Kubernetes for Software Developers — Chapter 1

Ahmed Nafies
4 min readApr 24, 2023

Explaining Kubernetes

Photo by Growtika on Unsplash

Introduction

As a software developer, you may have heard of Kubernetes, but what exactly is it and how can it help you in your development work? In this blog post, we’ll explore the basics of Kubernetes and how it can be used to manage and orchestrate containers in a distributed environment.

What is Kubernetes?

Kubernetes, also known as K8s, is an open-source container orchestration platform that was originally developed by Google. It provides a way to automate the deployment, scaling, and management of containerised applications. Kubernetes is designed to work with different container runtimes such as Docker, containerd, and CRI-O, and it can be run on various cloud platforms and on-premises infrastructure.

What is a container?

A container is a lightweight, standalone, executable package of software that includes everything needed to run an application, such as code, libraries, runtime, system tools, and settings. Containers provide a way to package and deploy applications in a consistent and reproducible way, regardless of the environment they are run in. Containers are isolated from the underlying system and from other containers running on the same system, which makes them more secure and reliable. They are typically used to deploy microservices-based applications, which are composed of many small, independent components that communicate with each other through APIs. The most popular container runtime is Docker, but there are other container runtimes such as containerd and CRI-O that are compatible with Kubernetes.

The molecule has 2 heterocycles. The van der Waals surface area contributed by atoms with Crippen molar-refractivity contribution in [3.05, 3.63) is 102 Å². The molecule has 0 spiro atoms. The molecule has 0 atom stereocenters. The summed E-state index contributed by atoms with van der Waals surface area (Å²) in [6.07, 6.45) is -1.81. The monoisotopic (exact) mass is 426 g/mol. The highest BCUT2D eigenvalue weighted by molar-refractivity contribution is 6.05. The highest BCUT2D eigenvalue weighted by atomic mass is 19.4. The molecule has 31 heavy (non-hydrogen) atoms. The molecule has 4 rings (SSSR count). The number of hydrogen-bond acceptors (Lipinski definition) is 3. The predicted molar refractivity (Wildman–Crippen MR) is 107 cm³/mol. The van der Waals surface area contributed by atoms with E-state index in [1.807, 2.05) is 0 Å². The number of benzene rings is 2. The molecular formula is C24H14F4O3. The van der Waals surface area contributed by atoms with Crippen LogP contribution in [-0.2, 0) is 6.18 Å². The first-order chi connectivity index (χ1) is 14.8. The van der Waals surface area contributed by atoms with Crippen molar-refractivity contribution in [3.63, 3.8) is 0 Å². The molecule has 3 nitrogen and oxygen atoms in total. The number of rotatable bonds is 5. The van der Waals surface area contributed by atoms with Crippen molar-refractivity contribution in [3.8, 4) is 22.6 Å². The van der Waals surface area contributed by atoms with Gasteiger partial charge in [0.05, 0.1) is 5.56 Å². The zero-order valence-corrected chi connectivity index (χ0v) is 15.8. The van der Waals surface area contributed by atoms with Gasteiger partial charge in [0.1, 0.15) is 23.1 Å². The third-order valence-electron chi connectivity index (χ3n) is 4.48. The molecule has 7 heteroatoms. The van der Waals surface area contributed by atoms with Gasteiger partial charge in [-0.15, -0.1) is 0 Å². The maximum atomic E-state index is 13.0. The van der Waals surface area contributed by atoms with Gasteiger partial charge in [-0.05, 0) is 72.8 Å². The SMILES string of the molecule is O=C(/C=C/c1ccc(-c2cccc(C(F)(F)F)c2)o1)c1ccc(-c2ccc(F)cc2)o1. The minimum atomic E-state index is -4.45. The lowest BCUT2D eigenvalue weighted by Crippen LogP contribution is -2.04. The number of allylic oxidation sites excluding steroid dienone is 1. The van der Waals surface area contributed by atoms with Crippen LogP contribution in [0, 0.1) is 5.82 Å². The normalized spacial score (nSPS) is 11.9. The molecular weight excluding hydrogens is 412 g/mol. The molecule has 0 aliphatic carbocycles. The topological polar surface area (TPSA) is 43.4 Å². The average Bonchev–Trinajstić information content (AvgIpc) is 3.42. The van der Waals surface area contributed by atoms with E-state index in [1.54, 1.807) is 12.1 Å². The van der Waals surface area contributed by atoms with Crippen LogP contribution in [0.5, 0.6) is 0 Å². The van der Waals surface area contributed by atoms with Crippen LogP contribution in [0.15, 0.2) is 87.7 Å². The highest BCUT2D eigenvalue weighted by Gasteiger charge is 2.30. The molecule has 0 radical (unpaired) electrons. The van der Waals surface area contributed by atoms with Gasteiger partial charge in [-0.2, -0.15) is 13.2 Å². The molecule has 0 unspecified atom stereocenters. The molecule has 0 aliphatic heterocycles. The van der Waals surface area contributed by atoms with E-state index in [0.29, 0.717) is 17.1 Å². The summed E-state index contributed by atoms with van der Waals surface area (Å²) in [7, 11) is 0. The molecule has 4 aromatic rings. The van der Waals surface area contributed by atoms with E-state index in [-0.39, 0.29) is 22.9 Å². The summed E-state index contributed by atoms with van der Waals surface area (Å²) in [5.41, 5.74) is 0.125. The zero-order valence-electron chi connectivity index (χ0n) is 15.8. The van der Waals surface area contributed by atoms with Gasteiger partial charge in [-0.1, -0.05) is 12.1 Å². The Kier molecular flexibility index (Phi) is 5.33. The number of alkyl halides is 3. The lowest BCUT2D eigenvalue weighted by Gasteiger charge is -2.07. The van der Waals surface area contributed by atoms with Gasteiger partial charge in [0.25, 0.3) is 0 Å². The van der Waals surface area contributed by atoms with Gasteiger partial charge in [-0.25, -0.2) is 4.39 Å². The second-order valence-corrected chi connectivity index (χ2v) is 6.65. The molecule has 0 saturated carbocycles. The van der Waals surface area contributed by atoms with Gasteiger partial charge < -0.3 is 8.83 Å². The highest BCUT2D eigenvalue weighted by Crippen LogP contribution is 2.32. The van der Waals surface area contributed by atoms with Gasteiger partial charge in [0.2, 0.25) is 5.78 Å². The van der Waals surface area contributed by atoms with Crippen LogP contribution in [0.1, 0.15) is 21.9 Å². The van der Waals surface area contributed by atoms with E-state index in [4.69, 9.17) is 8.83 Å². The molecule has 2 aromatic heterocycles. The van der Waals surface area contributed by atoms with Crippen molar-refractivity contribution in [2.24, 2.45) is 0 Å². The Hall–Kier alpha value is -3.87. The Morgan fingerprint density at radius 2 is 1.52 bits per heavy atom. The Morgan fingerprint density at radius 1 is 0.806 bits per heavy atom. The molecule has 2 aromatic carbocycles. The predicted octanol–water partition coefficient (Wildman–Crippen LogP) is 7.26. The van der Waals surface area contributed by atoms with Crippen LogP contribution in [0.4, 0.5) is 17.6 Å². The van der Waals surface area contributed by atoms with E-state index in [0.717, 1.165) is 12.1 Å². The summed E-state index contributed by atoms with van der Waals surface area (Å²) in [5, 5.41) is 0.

How Does Kubernetes Work?

Kubernetes works by defining and managing a set of resources that represent your application and its environment. These resources include:

  • Pods: the smallest unit of deployment in Kubernetes. A Pod may contain on or more containers.

This is an example of a pod that have 3 containers, app, migrations and script. We can have these containers running at the same time.

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